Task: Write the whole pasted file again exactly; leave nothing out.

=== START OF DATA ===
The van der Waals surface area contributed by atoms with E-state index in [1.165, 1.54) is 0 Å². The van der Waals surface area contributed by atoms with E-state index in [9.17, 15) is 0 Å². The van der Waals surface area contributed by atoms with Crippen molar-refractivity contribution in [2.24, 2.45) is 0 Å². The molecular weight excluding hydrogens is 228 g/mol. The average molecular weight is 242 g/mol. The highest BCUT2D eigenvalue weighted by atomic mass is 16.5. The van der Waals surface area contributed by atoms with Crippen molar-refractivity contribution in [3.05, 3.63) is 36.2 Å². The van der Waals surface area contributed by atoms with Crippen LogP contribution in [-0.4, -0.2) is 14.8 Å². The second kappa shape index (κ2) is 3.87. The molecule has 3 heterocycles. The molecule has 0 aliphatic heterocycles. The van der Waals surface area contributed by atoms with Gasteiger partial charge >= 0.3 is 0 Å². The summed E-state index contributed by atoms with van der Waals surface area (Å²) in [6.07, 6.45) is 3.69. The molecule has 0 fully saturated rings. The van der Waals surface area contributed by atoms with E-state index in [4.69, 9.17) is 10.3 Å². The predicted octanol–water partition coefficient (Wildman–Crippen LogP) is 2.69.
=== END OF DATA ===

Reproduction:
The van der Waals surface area contributed by atoms with E-state index in [1.165, 1.54) is 0 Å². The van der Waals surface area contributed by atoms with E-state index in [9.17, 15) is 0 Å². The van der Waals surface area contributed by atoms with Crippen molar-refractivity contribution in [2.24, 2.45) is 0 Å². The molecular weight excluding hydrogens is 228 g/mol. The average molecular weight is 242 g/mol. The highest BCUT2D eigenvalue weighted by atomic mass is 16.5. The van der Waals surface area contributed by atoms with Crippen molar-refractivity contribution in [3.05, 3.63) is 36.2 Å². The van der Waals surface area contributed by atoms with Crippen LogP contribution in [-0.4, -0.2) is 14.8 Å². The second kappa shape index (κ2) is 3.87. The molecule has 3 heterocycles. The molecule has 0 aliphatic heterocycles. The van der Waals surface area contributed by atoms with Gasteiger partial charge >= 0.3 is 0 Å². The summed E-state index contributed by atoms with van der Waals surface area (Å²) in [6.07, 6.45) is 3.69. The molecule has 0 fully saturated rings. The van der Waals surface area contributed by atoms with E-state index in [4.69, 9.17) is 10.3 Å². The predicted octanol–water partition coefficient (Wildman–Crippen LogP) is 2.69.